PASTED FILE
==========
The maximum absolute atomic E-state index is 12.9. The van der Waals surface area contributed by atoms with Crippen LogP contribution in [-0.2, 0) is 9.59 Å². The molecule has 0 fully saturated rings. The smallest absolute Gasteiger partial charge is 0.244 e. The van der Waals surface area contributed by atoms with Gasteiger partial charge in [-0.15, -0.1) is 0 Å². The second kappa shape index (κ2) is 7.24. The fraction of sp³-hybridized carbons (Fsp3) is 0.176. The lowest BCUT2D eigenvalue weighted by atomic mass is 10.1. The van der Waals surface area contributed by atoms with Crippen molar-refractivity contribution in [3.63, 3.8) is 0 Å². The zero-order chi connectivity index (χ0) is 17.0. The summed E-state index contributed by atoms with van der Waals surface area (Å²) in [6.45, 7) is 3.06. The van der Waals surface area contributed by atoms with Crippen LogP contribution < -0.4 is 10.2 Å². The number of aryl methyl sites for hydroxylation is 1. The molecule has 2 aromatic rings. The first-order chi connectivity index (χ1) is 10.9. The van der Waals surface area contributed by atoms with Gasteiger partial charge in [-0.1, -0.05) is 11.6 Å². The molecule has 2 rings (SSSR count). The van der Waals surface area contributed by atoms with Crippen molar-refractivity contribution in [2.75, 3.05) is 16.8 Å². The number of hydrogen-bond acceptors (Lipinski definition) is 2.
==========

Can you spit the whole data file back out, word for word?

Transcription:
The maximum absolute atomic E-state index is 12.9. The van der Waals surface area contributed by atoms with Crippen LogP contribution in [-0.2, 0) is 9.59 Å². The molecule has 0 fully saturated rings. The smallest absolute Gasteiger partial charge is 0.244 e. The van der Waals surface area contributed by atoms with Gasteiger partial charge in [-0.15, -0.1) is 0 Å². The second kappa shape index (κ2) is 7.24. The fraction of sp³-hybridized carbons (Fsp3) is 0.176. The lowest BCUT2D eigenvalue weighted by atomic mass is 10.1. The van der Waals surface area contributed by atoms with Crippen molar-refractivity contribution in [3.63, 3.8) is 0 Å². The zero-order chi connectivity index (χ0) is 17.0. The summed E-state index contributed by atoms with van der Waals surface area (Å²) in [6.45, 7) is 3.06. The van der Waals surface area contributed by atoms with Crippen LogP contribution < -0.4 is 10.2 Å². The number of aryl methyl sites for hydroxylation is 1. The molecule has 2 aromatic rings. The first-order chi connectivity index (χ1) is 10.9. The van der Waals surface area contributed by atoms with Gasteiger partial charge in [-0.1, -0.05) is 11.6 Å². The molecule has 2 rings (SSSR count). The van der Waals surface area contributed by atoms with Crippen molar-refractivity contribution in [2.75, 3.05) is 16.8 Å². The number of hydrogen-bond acceptors (Lipinski definition) is 2.